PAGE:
This is not software, this is different. Thinking about scale from the beginning is a very important factor. It's not just a go-to market strategy. It is go-to market and scale in the next 10 years.

For any business or entity to scale across an economy or globally, requires thinking about supply chains, policy barriers, policy levers, markets, whether there’s public acceptance, and any ethical issues or unintended consequences. Majumdar says:

Because we are living in the unintended consequence of the 20th century. We have to look at that comprehensively. This is not just engineering or business or law school. This is the holistic view of thinking about new entrepreneurial activities that not only takes it out of Stanford or any other academic institution, but takes it to scale so that you have a roadmap ahead.

For emerging technologies to have a chance of solving climate problems requires a lot of ready cash and resources. This is where investors like Poman Lo come in. The Vice Chairman and Managing Director of Regal Hotels Group is also Founding Managing Partner of AlphaTrio Capital, an impact fund set up for early-stage disruptive tech companies working to solve the most pressing environmental and social challenges. Lo explains:

Our thesis is very simple: that the next wave of unicorns ought to be Green Tech ventures that help us solve these existential challenges. Technology is disrupting each and every facet of our lives, but it can also help us reduce emissions at scale across even the toughest sectors.

The fund is targeted to three areas: PropTech, cleantech and agri-food tech, and is aiming to fill a gap in Asia for investment in these companies. Lo says:

In Asia, we are unfortunately lagging behind in terms of impact investing. Asia is where the greatest growth is, but it's also accounting for two-thirds of the emissions in the world. Of the total AUM dedicated to impact investing, we only account for 17%. We really have to catch up. There needs to be a sense of urgency in driving capital into this impact space.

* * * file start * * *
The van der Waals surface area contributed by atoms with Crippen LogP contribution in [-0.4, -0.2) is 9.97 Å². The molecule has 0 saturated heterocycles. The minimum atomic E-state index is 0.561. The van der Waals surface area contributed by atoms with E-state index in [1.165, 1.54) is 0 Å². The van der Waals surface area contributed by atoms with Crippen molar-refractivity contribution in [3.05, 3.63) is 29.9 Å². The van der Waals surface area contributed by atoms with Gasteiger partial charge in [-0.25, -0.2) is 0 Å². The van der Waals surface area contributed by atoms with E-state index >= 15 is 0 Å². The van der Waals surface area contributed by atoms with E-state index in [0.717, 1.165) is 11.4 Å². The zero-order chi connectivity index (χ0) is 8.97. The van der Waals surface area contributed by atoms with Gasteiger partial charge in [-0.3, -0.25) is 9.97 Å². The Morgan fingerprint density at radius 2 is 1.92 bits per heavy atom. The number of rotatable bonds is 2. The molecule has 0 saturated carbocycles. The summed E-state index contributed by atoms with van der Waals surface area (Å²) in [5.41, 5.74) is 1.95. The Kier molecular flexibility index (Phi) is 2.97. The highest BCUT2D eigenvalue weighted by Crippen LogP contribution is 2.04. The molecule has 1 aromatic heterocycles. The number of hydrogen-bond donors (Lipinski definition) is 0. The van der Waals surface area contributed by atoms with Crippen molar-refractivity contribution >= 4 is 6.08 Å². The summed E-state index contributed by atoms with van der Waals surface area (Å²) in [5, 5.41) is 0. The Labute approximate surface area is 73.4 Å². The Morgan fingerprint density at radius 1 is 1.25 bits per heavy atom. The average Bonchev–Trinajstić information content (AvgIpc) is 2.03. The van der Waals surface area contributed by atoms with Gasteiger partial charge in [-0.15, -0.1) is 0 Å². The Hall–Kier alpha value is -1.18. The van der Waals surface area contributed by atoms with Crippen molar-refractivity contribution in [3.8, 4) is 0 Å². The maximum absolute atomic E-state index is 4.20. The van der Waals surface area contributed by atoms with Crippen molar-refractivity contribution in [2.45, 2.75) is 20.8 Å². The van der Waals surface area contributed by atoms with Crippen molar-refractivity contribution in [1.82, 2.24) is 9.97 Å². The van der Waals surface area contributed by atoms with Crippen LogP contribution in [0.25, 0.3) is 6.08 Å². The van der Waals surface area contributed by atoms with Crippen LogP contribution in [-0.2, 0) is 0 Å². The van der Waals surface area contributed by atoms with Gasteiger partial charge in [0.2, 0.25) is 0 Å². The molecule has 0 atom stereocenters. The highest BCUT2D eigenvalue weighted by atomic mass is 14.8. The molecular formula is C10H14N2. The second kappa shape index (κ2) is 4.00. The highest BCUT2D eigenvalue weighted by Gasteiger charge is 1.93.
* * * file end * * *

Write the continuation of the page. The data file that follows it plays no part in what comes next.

That’s the reason behind Lo setting up AlphaTrio Capital as an impact partner, to provide an ecosystem for start-ups to test their solutions, fine-tune their business model, and connect them with all the resources and connections needed to scale and become unicorns. 

Lo notes that harnessing the power of AI is vital to ensure we move very quickly as we’re running out of time to solve these problems. In the PropTech sector, for example, smart energy-saving solutions and smart building management systems can optimize the use of energy in buildings. She explains:

In Asia, because of the weather, buildings can account for up to 50% of emissions because we have to turn on the air con all the time. Because of AI, we can precisely use energy to the best extent and also save on air conditioning. In terms of cleantech, that can also help optimize the use of renewable energy and also precision farming.

Using AI to improve farming practises should be a core focus, as nine million people still die of hunger every year. Due to the impact of biodiversity laws and climate change, global food supply is becoming increasingly jeopardized, Lo observes. 

As the world population soars to 10 billion, we simply have to grow more food by at least maybe 60%. Luckily again, we can leverage AI. We've been investing in precision farming solutions and also alternative protein to feed the world without all the emissions. Through AI, we can grow more food, up to 30%, with the use of less resources like energy and water because we can integrate all the field data with satellite and weather data so that we don't have to use as much water.

While AI is already leading to some climate successes, as outlined above, there’s plenty more scope for future ecopreneurs to develop tech that will further improve areas like nature restoration and food production. Majumdar argues that the next innovation will be around creating a ChatGPT for images:

What you're doing for language, you should be able to do for images. We are going to see AI being driven towards those where you don't have to have the knowledge base of how to program in Python to be able to get to that. That interface is going to be developed so that you can just query images and say, tell me where all the eucalyptus trees are around the world, and what's the height. And you should be able to get that answer from satellite imagery without being able to program. That's coming, that's the future.

Image credit - Pixabay

Disclosure - Braswell, Majumdar and Lo were all speaking on a ‘Mainstreaming Ecopreneurs’ panel at WEF 2024 in Davos.